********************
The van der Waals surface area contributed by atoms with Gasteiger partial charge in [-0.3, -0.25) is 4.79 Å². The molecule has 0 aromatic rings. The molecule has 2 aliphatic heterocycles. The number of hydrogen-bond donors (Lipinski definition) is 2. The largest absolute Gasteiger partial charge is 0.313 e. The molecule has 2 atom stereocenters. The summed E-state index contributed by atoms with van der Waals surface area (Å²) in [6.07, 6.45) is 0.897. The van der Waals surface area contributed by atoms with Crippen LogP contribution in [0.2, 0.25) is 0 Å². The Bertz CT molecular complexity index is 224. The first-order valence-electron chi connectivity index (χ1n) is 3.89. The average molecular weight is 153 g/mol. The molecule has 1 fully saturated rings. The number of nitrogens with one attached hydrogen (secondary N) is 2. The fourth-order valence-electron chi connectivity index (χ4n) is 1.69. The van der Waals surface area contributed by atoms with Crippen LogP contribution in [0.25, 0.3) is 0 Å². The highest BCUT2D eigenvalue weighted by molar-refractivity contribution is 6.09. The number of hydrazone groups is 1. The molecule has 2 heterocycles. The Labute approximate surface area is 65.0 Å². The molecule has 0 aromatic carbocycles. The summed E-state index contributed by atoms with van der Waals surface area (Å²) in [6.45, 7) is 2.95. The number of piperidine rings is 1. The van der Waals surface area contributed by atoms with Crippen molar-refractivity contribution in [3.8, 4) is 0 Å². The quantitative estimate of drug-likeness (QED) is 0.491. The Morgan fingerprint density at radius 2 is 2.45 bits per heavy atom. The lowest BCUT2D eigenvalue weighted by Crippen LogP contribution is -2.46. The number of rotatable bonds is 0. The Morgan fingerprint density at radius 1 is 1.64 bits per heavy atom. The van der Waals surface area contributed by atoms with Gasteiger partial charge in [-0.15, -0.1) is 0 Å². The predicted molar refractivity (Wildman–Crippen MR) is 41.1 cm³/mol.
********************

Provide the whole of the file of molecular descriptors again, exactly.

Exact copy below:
The van der Waals surface area contributed by atoms with Gasteiger partial charge in [-0.3, -0.25) is 4.79 Å². The molecule has 0 aromatic rings. The molecule has 2 aliphatic heterocycles. The number of hydrogen-bond donors (Lipinski definition) is 2. The largest absolute Gasteiger partial charge is 0.313 e. The molecule has 2 atom stereocenters. The summed E-state index contributed by atoms with van der Waals surface area (Å²) in [6.07, 6.45) is 0.897. The van der Waals surface area contributed by atoms with Crippen LogP contribution in [0.2, 0.25) is 0 Å². The Bertz CT molecular complexity index is 224. The first-order valence-electron chi connectivity index (χ1n) is 3.89. The average molecular weight is 153 g/mol. The molecule has 1 fully saturated rings. The number of nitrogens with one attached hydrogen (secondary N) is 2. The fourth-order valence-electron chi connectivity index (χ4n) is 1.69. The van der Waals surface area contributed by atoms with Crippen LogP contribution in [0.25, 0.3) is 0 Å². The highest BCUT2D eigenvalue weighted by molar-refractivity contribution is 6.09. The number of hydrazone groups is 1. The molecule has 2 heterocycles. The Labute approximate surface area is 65.0 Å². The molecule has 0 aromatic carbocycles. The summed E-state index contributed by atoms with van der Waals surface area (Å²) in [6.45, 7) is 2.95. The number of piperidine rings is 1. The van der Waals surface area contributed by atoms with Crippen molar-refractivity contribution in [3.8, 4) is 0 Å². The quantitative estimate of drug-likeness (QED) is 0.491. The Morgan fingerprint density at radius 2 is 2.45 bits per heavy atom. The lowest BCUT2D eigenvalue weighted by Crippen LogP contribution is -2.46. The number of rotatable bonds is 0. The Morgan fingerprint density at radius 1 is 1.64 bits per heavy atom. The van der Waals surface area contributed by atoms with Gasteiger partial charge in [-0.15, -0.1) is 0 Å². The predicted molar refractivity (Wildman–Crippen MR) is 41.1 cm³/mol.